Even more interesting is the difference between the party figures above, and the numbers that actually declared their party affiliations when they filed their candidacies: 23 Colectivista, 24 Nacionalistas, 26 Democrata, and 10 Independents. By the day they took their office, the independents had become instant Colectivistas.
The Nacionalistas preferred to reunite with the Colectevistas, creating the Partido Nacionalista Consolidado; the first of two historic chances to create a genuine two-party system was lost (even the Americans had hoped the Colectivistas and Nacionalistas would evolve into liberal and conservative parties). By 1934, again a watershed year as the electorate divided on the issue of support for, or in rejection of, the Hare-Hawes-Cutting Independence Act, the Nacionalistas divided into pros and antis and the Democratas disbanded; the result in the lower house was an overwhelming victory for the Antis with 70 representatives, and a major defeat for the Pros, with 19 representatives. As one observer put it, having disbanded, the old Democratas, now in the Anti ranks, did better electorally than they ever had as a party. Democrata personalities, allied with Anti, achieved 20 seats.
And in the first national election our country had, in September, 1935, what won was not a party but a coalition of Pros and Antis. There would be no single administration party until 1937. When the fusion of Pro and Anti was approved. The President of the Philippines at the time said the country would not have a strong opposition either in ten or 50 years after independence. The next year had the lower house with 98 seats for the Nacionalistas. That’s 100%. Not a single oppositionist won, and at no other time before, or since, has an administration so dominated the legislature. By 1940, in fact, “Partyless Democracy” was being proposed. It was hooted down by youth leaders and the press, but it was a statement of what had always been.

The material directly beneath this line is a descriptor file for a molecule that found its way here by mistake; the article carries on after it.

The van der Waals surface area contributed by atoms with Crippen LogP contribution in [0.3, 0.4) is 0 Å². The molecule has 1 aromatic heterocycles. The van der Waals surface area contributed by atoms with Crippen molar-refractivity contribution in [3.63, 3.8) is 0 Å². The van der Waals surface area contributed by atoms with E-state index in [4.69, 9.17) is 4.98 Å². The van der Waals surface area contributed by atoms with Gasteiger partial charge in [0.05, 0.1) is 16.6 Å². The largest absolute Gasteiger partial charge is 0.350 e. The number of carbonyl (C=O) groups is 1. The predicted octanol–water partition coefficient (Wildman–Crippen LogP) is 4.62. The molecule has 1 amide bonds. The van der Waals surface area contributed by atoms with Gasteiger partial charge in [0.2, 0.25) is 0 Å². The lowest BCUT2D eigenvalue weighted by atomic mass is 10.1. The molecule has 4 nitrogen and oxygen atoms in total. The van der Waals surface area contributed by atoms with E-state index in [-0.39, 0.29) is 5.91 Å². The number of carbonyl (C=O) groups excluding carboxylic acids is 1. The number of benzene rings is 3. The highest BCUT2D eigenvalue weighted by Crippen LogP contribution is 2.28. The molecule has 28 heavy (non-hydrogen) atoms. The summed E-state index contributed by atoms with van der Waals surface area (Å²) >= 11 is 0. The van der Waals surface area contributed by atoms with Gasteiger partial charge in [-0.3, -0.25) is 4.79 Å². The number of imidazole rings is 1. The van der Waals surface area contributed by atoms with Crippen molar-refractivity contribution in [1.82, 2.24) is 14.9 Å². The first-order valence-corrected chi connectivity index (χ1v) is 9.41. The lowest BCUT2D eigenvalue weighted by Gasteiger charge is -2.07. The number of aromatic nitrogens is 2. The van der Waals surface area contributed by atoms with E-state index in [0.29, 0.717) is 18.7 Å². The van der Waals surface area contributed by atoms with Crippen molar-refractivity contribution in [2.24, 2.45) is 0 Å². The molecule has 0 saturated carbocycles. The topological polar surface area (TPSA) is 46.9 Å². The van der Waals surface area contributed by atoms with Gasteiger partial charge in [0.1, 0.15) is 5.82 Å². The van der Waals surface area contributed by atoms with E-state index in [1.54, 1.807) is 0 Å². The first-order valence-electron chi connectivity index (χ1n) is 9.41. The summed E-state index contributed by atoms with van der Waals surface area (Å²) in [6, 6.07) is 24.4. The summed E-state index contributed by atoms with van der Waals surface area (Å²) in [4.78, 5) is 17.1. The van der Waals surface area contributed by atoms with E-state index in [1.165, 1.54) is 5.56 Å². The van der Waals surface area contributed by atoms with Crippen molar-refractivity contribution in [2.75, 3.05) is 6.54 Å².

In 1941, out of a population of 16,952,000 there were 3,000,000 registered voters but only 1,700,000 bothered to vote; they voted in 95 Nacionalistas to the lower house and only 3 oppositionists. The politicians who flourished under this system and mobilized their electorate didn’t disappear with World War II, or even the populism reinvented by Magsaysay; they held on until Macapagal, when it all fell apart.
The elections of 1946, when 6 Democratic alliance, 1 NP congressmen, were not allowed to sit by LP, was a sign of things to come. The party system under fairly strong leaders such as Roxas and Magsaysay, was instinctively a one-party system which believed democracy consisted of factions within the ruling party. Two details, I think, suggest that the electorate has always known this and has been consistently underwhelmed. In 1953, there were 5,603,000 registered voters but only 3,592,244 cast their votes — even in that famous Magsaysay landslide.